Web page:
Intel stock crash shows Wall Street still hasn39t learned its

Intel stock crash shows Wall Street still hasn't learned its lesson from the AI ​​hype

Intel Corp.'s disappointing forecast for the first quarter includes another expected double-digit decline in the company's data center business as the chipmaker has not yet capitalized on its AI opportunities.

Since third-quarter earnings, Intel shares INTC, +0.94% have risen about 50%, driven in part by the potential to provide artificial intelligence chips. One analyst said in November that Intel represented a potential “under-the-radar AI opportunity.” But on Thursday, the company's shares fell about 11% in after-hours trading as first-quarter guidance came in lower than expected.

Also read: Intel's profit forecast falls far short of expectations and the stock is weakening

In the data center, Nvidia Corp. NVDA, +0.42% cleaned up with its graphics unit processors (GPUs) designed for AI training and inference applications. Nvidia's data center business grew nearly 280% in its fiscal third quarter as the company continues to see uninterrupted demand for its GPUs to accelerate AI applications.

However, Intel Chief Financial Officer Dave Zinsner told analysts Thursday that the company has a $2 billion pipeline for its accelerator product line codenamed Gaudi, a chip expected to compete with Nvidia. The next iteration, Gaudi 3, is expected to launch sometime in 2024, but CEO Pat Gelsinger did not provide any information on when.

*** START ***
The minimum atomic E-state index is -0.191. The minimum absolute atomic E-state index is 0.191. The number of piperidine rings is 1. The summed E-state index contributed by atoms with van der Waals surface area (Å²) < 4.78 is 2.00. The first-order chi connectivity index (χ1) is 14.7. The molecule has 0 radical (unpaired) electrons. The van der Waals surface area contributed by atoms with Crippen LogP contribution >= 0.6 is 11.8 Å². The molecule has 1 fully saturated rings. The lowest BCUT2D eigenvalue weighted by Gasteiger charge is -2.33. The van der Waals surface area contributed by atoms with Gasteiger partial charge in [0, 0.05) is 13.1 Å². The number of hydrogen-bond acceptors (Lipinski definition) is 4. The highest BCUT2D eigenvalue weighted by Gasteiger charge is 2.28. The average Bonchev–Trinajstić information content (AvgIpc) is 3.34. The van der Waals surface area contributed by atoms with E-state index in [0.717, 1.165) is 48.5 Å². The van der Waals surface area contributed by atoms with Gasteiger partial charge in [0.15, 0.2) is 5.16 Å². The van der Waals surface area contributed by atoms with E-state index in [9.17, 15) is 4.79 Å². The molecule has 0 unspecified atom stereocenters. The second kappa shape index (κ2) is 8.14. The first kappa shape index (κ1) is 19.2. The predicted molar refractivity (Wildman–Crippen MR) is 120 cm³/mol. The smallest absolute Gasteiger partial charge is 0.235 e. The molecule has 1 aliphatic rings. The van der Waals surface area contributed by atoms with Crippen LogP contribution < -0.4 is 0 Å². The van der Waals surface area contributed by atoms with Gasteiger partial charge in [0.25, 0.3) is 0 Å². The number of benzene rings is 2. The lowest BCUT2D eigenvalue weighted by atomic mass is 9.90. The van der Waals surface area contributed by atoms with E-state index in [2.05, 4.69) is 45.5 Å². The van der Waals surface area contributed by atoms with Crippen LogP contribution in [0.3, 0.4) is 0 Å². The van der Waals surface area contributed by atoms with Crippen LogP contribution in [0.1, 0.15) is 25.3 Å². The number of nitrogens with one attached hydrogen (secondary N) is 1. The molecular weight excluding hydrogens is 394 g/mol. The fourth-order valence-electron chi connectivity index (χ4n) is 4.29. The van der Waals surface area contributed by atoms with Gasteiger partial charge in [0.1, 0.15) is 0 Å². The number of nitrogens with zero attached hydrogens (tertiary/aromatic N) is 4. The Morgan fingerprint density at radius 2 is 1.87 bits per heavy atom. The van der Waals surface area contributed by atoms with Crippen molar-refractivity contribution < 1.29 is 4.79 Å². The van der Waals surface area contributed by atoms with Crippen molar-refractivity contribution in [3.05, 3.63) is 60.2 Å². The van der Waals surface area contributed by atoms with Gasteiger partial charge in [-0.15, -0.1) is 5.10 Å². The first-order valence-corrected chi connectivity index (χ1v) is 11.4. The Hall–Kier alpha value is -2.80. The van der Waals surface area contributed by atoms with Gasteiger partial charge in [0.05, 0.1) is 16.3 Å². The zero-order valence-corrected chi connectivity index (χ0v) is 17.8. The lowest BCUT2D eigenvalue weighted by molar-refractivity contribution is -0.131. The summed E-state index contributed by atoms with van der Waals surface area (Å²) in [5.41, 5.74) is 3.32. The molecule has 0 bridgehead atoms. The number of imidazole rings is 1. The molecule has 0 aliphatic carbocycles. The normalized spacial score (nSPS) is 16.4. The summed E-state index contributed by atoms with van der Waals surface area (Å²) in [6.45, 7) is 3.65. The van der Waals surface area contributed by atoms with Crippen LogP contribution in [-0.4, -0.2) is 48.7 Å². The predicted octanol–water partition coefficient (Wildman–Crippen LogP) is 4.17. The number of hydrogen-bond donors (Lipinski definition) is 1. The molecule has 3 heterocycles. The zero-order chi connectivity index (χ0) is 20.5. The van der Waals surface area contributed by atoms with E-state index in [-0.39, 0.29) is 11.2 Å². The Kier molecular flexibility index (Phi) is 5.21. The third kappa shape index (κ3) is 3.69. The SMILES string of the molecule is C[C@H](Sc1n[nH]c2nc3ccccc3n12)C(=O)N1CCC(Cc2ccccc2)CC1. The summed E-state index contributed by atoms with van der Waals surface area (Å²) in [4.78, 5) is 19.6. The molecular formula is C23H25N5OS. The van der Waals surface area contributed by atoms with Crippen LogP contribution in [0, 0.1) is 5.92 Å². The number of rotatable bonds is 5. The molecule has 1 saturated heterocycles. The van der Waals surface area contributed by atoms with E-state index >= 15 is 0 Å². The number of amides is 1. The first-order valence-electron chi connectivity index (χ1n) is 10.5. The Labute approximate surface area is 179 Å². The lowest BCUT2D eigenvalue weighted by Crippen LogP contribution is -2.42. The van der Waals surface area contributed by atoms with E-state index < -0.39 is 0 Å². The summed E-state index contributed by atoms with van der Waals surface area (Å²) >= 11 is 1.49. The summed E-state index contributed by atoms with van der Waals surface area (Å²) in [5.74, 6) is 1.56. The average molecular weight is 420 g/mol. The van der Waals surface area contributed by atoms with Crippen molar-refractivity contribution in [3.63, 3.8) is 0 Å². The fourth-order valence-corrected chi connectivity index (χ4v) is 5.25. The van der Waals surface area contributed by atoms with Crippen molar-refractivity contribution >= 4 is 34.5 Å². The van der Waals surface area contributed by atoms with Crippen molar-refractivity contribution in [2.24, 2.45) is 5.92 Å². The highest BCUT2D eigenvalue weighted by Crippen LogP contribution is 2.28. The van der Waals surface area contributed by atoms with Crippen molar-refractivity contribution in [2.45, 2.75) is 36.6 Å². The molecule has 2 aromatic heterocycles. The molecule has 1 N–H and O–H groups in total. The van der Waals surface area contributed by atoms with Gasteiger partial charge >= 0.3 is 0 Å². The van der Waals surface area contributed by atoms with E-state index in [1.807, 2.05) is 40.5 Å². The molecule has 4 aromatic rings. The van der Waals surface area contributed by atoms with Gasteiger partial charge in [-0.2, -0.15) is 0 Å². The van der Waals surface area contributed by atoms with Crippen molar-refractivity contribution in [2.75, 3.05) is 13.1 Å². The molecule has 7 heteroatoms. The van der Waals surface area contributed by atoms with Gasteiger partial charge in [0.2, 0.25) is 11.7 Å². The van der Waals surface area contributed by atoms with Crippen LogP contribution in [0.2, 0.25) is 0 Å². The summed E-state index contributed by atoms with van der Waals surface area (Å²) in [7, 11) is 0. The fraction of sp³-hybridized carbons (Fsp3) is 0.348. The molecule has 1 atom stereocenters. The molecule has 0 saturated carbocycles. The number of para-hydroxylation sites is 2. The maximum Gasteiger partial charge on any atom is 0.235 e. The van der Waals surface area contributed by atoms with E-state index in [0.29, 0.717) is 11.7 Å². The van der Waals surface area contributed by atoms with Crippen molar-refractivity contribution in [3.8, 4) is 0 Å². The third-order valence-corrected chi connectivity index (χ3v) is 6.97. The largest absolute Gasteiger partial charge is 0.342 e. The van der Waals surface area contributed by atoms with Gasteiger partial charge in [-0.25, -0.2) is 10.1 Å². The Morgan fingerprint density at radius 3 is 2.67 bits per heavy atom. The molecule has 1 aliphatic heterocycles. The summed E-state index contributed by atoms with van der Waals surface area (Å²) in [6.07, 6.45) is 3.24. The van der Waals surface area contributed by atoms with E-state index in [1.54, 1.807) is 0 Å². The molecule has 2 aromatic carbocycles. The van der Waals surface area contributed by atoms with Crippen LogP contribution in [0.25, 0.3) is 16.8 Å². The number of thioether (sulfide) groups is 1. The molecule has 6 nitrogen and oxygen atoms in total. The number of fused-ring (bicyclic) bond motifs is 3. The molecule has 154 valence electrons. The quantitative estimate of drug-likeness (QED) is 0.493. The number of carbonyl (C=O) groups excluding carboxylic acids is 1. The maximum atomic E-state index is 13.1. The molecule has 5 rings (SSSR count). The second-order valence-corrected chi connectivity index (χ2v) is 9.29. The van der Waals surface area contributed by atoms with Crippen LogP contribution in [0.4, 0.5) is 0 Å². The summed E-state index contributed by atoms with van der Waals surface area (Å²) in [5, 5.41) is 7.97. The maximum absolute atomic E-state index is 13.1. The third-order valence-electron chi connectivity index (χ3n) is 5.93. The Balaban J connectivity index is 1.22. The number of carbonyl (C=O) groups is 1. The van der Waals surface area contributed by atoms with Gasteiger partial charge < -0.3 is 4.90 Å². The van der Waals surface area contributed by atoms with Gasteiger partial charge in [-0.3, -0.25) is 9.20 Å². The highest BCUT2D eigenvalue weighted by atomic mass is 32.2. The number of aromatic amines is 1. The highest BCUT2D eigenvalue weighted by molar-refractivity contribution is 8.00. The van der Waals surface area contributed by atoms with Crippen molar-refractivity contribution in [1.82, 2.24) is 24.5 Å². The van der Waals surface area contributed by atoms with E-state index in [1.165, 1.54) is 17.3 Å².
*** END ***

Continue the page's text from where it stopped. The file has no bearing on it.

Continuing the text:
“While the data center has seen some wallet share shift between CPU and accelerators in recent quarters, we expect growth in CPU compute cores to return to more normal historical rates and our pipelined discrete accelerator portfolio of well over $2 billion to gain traction in 2024,” Zinsner said Thursday.

Marbel Lopez, principal analyst at Lopez Research, said she believes Intel's AI story won't gain traction until the third quarter. “Inferencing is Intel’s strength and that’s where they can win,” she said. “It’s just a longer-term game.”

Some analysts are more skeptical. Gene Munster, managing partner at Deep Water Asset Management, told CNBC after Intel's call that he doesn't think AI will give Intel the big boost it was hoping for. “There are better ways to capitalize on the opportunities of AI silicon,” he said.

Third Bridge analyst Lucas Keh said in a note to clients that he believes Intel's new products are coming to market slower than expected and that software is one of the bottlenecks. He said investors were disappointed by the slower-than-expected launch.

“It also raises the new question of exactly where cloud players’ interest in Nvidia alternatives lies outside of their own custom silicon developments,” Keh said.

In addition to the data center, Intel also has opportunities in the PC space, where it expects new, AI-enabled PCs with Intel chips that can calculate AI queries on the device rather than in the cloud to be on the rise starting this year will be in the second quarter and will run until the second half of 2024.

The lesson here, however, is that investors were a little ahead of the game with Intel's AI story, and a reminder that there's still a lot of hope for AI – but not every company has hard numbers yet.

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